Visiting The V&A Museum, London
The V&A - or Victoria & Albert - is centrally located in London's equivalent of NYC's "museum mile." Right across the street is the Natural History Museum, and next door is the Science Museum. I think this is by far the best of them but of course as an artist I'm biased.
My favorite piece there is this marble of Neptune by Bernini.
But there's lots to see. The've got a renaissance sculpture garden I really enjoyed visiting and a strong collection of Old Master paintings. Their special exhibits are generally stellar and the permanent collection is chock full of gems; any single one of which would be crown jewel of any American collection.
The great museums of England and Europe on the whole far exceed the holdings of our institutions because most of the great work throughout the centuries simply isn't allowed to leave. In the modern era almost every country has mechanisms in place to either ban the export of, or guarantee the patriation of, works of great value and historical significance. Which is a long-winded way of saying to see the good stuff, you've gotta' go to London.
They've got a large collection of *all kinds of stuff* - ephemera; furniture; jewelry; great art, to be sure... including an airplane-hangar-sized room, kept very dimly lit, containing all the full color and full-sized cartoons (preparatory drawings) by Raphael for the papal tapestries adorning the Sistine Chapel. They're HUGE.
But the museum also delights in exhibiting *stuff* - jewels and gems, silver and gold, fashion exhibits and rare manuscript exhibits... not just art, but all kinds of museum-quality collectables are on display here all the time.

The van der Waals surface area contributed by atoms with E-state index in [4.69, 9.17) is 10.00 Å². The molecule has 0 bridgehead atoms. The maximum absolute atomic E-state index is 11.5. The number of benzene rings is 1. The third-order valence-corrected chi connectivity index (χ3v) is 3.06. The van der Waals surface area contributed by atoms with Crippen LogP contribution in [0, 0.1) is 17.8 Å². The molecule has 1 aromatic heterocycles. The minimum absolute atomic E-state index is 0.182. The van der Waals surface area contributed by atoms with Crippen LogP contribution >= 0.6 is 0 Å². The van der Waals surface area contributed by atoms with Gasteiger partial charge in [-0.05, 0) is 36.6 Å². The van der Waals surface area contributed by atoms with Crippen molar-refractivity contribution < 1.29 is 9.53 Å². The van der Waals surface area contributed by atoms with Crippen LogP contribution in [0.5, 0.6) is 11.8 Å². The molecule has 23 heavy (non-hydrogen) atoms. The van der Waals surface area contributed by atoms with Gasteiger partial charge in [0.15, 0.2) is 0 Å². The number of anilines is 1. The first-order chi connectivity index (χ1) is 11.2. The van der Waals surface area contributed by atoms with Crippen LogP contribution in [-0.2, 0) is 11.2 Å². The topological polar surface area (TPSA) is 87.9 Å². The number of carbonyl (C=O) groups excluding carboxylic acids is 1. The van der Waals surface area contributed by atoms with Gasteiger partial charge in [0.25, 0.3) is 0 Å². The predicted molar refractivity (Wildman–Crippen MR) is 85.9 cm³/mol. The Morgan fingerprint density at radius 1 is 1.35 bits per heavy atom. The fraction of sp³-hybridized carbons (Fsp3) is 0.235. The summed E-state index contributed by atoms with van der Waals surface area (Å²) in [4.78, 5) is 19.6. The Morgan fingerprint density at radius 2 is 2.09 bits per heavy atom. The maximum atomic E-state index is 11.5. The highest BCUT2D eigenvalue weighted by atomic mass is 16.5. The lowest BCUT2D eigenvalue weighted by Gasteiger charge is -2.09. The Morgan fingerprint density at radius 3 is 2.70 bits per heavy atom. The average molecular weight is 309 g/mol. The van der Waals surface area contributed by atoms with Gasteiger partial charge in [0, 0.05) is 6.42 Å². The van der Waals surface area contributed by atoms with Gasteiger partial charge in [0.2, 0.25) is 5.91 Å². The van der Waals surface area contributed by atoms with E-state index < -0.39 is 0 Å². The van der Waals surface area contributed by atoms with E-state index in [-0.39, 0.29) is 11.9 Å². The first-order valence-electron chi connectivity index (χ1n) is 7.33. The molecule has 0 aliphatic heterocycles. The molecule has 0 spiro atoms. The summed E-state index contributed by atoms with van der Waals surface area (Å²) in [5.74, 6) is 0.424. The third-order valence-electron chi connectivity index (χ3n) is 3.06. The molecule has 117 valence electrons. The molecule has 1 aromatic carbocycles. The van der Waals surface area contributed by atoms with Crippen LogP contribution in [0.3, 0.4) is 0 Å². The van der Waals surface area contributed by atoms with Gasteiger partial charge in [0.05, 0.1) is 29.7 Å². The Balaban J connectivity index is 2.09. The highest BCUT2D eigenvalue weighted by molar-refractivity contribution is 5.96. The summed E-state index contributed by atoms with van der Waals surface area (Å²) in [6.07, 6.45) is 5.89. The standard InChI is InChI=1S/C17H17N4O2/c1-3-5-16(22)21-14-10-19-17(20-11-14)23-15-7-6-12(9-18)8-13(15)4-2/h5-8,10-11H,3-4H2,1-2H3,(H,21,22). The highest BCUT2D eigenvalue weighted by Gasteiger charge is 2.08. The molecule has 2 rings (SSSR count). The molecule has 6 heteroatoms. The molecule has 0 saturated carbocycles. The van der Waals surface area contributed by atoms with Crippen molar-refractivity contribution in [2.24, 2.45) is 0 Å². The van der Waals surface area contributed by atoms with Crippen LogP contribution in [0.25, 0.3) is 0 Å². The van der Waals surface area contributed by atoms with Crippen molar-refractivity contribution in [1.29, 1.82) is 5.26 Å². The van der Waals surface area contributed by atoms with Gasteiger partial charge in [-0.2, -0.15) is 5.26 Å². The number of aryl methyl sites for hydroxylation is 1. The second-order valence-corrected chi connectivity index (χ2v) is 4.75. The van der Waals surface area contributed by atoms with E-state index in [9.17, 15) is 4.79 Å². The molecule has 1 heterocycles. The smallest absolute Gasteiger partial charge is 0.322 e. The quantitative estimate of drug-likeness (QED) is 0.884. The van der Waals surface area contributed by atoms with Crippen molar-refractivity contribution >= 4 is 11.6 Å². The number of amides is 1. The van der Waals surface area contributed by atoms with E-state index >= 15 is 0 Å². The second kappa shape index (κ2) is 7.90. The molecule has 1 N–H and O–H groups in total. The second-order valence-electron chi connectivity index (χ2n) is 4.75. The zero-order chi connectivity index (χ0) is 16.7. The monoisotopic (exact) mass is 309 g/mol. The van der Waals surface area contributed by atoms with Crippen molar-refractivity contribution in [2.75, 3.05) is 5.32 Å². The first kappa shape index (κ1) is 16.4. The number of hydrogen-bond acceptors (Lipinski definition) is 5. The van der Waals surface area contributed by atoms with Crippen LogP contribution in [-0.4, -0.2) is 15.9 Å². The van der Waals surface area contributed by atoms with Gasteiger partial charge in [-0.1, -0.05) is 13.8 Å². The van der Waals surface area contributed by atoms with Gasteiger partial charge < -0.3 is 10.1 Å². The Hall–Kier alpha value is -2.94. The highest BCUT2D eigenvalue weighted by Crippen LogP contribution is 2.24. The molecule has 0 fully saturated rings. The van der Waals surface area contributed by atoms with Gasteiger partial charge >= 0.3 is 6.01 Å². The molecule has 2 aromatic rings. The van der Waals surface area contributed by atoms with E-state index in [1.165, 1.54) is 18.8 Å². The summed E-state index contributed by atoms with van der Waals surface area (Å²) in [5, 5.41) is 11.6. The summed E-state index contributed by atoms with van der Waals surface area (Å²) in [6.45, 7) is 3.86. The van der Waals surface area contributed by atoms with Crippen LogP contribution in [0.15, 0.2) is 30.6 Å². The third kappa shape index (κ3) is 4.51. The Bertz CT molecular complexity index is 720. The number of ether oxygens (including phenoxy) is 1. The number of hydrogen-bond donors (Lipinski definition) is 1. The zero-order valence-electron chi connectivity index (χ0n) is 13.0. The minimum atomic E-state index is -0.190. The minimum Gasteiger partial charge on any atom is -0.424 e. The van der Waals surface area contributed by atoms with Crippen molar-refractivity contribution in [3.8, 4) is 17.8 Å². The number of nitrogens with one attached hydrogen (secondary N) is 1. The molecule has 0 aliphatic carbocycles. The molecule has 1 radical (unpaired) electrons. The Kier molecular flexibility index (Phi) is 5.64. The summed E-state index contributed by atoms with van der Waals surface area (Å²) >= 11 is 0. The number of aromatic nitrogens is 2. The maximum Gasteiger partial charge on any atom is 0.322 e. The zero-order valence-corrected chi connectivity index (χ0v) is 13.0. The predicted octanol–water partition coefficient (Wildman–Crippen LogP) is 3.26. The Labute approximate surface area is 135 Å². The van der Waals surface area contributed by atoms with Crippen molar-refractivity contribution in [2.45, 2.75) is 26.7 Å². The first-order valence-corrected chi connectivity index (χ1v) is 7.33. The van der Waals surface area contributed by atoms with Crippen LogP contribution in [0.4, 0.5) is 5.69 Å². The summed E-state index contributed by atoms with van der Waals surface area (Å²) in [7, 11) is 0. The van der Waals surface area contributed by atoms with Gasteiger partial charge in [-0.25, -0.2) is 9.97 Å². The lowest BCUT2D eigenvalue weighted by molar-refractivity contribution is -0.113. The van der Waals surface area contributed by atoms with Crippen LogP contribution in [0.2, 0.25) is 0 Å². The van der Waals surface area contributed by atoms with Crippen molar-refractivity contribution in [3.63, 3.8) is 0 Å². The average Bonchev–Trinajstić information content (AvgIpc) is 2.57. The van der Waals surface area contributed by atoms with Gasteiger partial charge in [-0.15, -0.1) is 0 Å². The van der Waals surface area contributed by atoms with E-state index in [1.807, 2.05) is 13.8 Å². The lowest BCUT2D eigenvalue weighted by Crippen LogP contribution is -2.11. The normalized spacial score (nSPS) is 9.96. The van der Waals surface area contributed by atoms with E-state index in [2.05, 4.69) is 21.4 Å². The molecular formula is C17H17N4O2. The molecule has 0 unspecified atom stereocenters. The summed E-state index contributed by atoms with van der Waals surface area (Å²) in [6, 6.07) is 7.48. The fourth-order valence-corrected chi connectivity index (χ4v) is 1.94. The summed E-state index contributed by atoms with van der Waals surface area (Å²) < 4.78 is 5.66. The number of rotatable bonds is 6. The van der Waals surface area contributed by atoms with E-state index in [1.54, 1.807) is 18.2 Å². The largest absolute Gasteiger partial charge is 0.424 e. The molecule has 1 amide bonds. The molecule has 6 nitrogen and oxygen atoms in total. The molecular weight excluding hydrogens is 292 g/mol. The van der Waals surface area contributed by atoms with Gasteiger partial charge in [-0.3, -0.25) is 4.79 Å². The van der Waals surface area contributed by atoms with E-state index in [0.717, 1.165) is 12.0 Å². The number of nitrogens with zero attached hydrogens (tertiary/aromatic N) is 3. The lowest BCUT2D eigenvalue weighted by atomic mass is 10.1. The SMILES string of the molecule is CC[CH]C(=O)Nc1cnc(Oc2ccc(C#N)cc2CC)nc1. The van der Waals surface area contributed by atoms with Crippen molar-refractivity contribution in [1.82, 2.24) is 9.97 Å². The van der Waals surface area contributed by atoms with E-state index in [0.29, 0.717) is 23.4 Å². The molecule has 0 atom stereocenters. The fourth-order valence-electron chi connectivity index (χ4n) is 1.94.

When I lived in London I made it here several times over the course of a couple of years and each time the permanent exhibits seemed to be refreshed.
Regretfully I didn't take pictures every time and can't say for sure - maybe I'm imagining it - but I think they genuinely go out of their way to rotate their holdings (which is more than can be said for many museums).
I got lucky the first time I visited and saw this pen drawing by Anthony Van Dyck:
Prior to this I'd never seen a Van Dyck drawing (I've since seen entire exhibits dedicated to his drawings but what can I say, I was a neophyte). I recall thinking it was marvelous that drawings by him still exist.
It looks like the first cousin of similar sheets of draftsmanship by hands as diverse as Rembrandt and Leonardo, I think; and is exactly the sort of unexpected "find" that makes the drudgery of getting to a museum so worthwhile!